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From Suresh Thalamati <suresh.thalam...@gmail.com>
Subject Re: Page Allocating
Date Wed, 27 Apr 2005 06:09:05 GMT
Stanislav Gromov wrote:

> I have an question.
>
> As I can understand, Derby don't load whole file(table) in the memory.
> It reads pages from it.


That's correct. Derby has a page cache (a.k.a buffer cache in OS) where 
pages are stored in the memory when they are
read from the disk or before writing to the disk.


> So. Question. How does it allocates Pages?

Default page cache size is 1000 ,   new pages are allocated in the 
memory and filled with the data read from the disk.
When cache becomes full , it uses algorithms similar to LRU concept to 
replace a  page in the cache. It also
schedules page cleaner request to back ground thread when it   hits some 
threshold values.

> For Example, this SQL Statement
> SELECT *
> FROM TABLE1, TABLE2
> WHERE TABLE1.ID = TABLE2.ID
>
> How does it works?
> Does Derby try to read both files (one for TABLE1 and one for TABLE2) 
> entirely (all Pages),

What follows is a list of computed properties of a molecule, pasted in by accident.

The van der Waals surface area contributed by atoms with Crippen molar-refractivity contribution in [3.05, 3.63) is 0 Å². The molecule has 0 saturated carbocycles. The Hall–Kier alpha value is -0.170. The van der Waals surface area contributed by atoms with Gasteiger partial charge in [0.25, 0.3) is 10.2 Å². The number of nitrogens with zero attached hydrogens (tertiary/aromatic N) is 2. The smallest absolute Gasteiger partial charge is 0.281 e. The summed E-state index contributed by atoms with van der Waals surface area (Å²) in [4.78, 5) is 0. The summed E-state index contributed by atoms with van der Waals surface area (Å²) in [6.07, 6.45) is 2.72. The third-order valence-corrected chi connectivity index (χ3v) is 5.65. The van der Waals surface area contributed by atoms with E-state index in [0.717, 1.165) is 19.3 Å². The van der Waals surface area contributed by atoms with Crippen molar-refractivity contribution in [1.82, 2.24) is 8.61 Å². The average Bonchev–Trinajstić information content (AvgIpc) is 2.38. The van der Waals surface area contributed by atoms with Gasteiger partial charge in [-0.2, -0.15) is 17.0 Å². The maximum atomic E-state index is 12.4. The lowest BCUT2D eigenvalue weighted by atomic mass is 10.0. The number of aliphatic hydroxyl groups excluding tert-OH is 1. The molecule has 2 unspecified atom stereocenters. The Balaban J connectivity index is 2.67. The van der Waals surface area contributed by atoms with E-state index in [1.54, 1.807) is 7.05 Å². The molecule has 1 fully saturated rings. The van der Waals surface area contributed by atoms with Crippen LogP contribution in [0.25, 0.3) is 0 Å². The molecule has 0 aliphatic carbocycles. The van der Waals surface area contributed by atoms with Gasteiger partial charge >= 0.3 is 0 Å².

> and then make Result?
> Or how?

>
> Or this Example.
> SELECT * FROM TABLE1 WHERE TABLE1.ID=3
>
> Does Derby try to read file entirely (page by page)?
> and then make Result?
> Or it allocate only needed pages and read only them?
>
 It reads pages from the disk as needed into the page cache.  If  the 
table in the above query does not have indexes it has
to read all the pages from the above tables, but as I mentioned above it 
will read pages as it process.

Tuning guide provides  some  information  about page cache and 
parameters  to change the default values:
 http://incubator.apache.org/derby/docs/tuning/

Thanks
-suresh



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